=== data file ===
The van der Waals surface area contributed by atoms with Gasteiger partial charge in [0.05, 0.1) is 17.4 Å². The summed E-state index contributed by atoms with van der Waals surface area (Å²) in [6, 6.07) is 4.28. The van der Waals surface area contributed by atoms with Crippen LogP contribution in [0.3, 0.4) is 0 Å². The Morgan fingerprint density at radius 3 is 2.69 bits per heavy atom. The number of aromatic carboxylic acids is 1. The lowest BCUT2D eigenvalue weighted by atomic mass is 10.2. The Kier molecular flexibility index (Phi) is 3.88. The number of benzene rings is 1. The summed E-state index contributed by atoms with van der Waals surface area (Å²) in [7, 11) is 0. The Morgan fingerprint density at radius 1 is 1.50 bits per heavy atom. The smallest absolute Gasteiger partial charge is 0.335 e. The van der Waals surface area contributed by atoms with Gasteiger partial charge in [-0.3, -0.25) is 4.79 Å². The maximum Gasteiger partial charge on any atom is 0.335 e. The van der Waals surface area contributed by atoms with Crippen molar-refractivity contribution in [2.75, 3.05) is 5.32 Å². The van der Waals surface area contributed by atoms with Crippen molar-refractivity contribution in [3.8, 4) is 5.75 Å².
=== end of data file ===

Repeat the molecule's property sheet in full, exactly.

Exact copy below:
The van der Waals surface area contributed by atoms with Gasteiger partial charge in [0.05, 0.1) is 17.4 Å². The summed E-state index contributed by atoms with van der Waals surface area (Å²) in [6, 6.07) is 4.28. The van der Waals surface area contributed by atoms with Crippen LogP contribution in [0.3, 0.4) is 0 Å². The Morgan fingerprint density at radius 3 is 2.69 bits per heavy atom. The number of aromatic carboxylic acids is 1. The lowest BCUT2D eigenvalue weighted by atomic mass is 10.2. The Kier molecular flexibility index (Phi) is 3.88. The number of benzene rings is 1. The summed E-state index contributed by atoms with van der Waals surface area (Å²) in [7, 11) is 0. The Morgan fingerprint density at radius 1 is 1.50 bits per heavy atom. The smallest absolute Gasteiger partial charge is 0.335 e. The van der Waals surface area contributed by atoms with Gasteiger partial charge in [-0.3, -0.25) is 4.79 Å². The maximum Gasteiger partial charge on any atom is 0.335 e. The van der Waals surface area contributed by atoms with Crippen molar-refractivity contribution in [2.75, 3.05) is 5.32 Å². The van der Waals surface area contributed by atoms with Crippen molar-refractivity contribution in [3.8, 4) is 5.75 Å².